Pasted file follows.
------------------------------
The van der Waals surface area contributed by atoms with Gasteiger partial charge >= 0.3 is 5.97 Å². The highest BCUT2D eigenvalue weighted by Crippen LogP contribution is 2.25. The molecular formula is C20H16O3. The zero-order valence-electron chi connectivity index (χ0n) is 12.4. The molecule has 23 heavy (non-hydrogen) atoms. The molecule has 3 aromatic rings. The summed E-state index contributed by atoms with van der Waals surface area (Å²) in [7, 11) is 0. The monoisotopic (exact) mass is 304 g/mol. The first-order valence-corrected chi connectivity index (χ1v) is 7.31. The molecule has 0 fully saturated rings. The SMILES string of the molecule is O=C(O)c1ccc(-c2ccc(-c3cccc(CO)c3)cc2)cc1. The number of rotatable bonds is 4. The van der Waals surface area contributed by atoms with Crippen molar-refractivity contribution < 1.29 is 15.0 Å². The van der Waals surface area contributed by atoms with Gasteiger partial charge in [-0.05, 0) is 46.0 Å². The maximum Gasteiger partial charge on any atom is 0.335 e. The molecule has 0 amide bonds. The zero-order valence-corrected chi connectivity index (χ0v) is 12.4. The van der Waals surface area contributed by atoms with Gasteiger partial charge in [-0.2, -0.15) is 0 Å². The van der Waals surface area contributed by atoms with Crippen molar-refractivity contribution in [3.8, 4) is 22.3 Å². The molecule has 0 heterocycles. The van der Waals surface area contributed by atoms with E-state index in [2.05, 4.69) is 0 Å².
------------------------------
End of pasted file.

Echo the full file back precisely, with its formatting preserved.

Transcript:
The van der Waals surface area contributed by atoms with Gasteiger partial charge >= 0.3 is 5.97 Å². The highest BCUT2D eigenvalue weighted by Crippen LogP contribution is 2.25. The molecular formula is C20H16O3. The zero-order valence-electron chi connectivity index (χ0n) is 12.4. The molecule has 23 heavy (non-hydrogen) atoms. The molecule has 3 aromatic rings. The summed E-state index contributed by atoms with van der Waals surface area (Å²) in [7, 11) is 0. The monoisotopic (exact) mass is 304 g/mol. The first-order valence-corrected chi connectivity index (χ1v) is 7.31. The molecule has 0 fully saturated rings. The SMILES string of the molecule is O=C(O)c1ccc(-c2ccc(-c3cccc(CO)c3)cc2)cc1. The number of rotatable bonds is 4. The van der Waals surface area contributed by atoms with Crippen molar-refractivity contribution < 1.29 is 15.0 Å². The van der Waals surface area contributed by atoms with Gasteiger partial charge in [-0.05, 0) is 46.0 Å². The maximum Gasteiger partial charge on any atom is 0.335 e. The molecule has 0 amide bonds. The zero-order valence-corrected chi connectivity index (χ0v) is 12.4. The van der Waals surface area contributed by atoms with Gasteiger partial charge in [-0.2, -0.15) is 0 Å². The van der Waals surface area contributed by atoms with Crippen molar-refractivity contribution in [3.8, 4) is 22.3 Å². The molecule has 0 heterocycles. The van der Waals surface area contributed by atoms with E-state index in [2.05, 4.69) is 0 Å².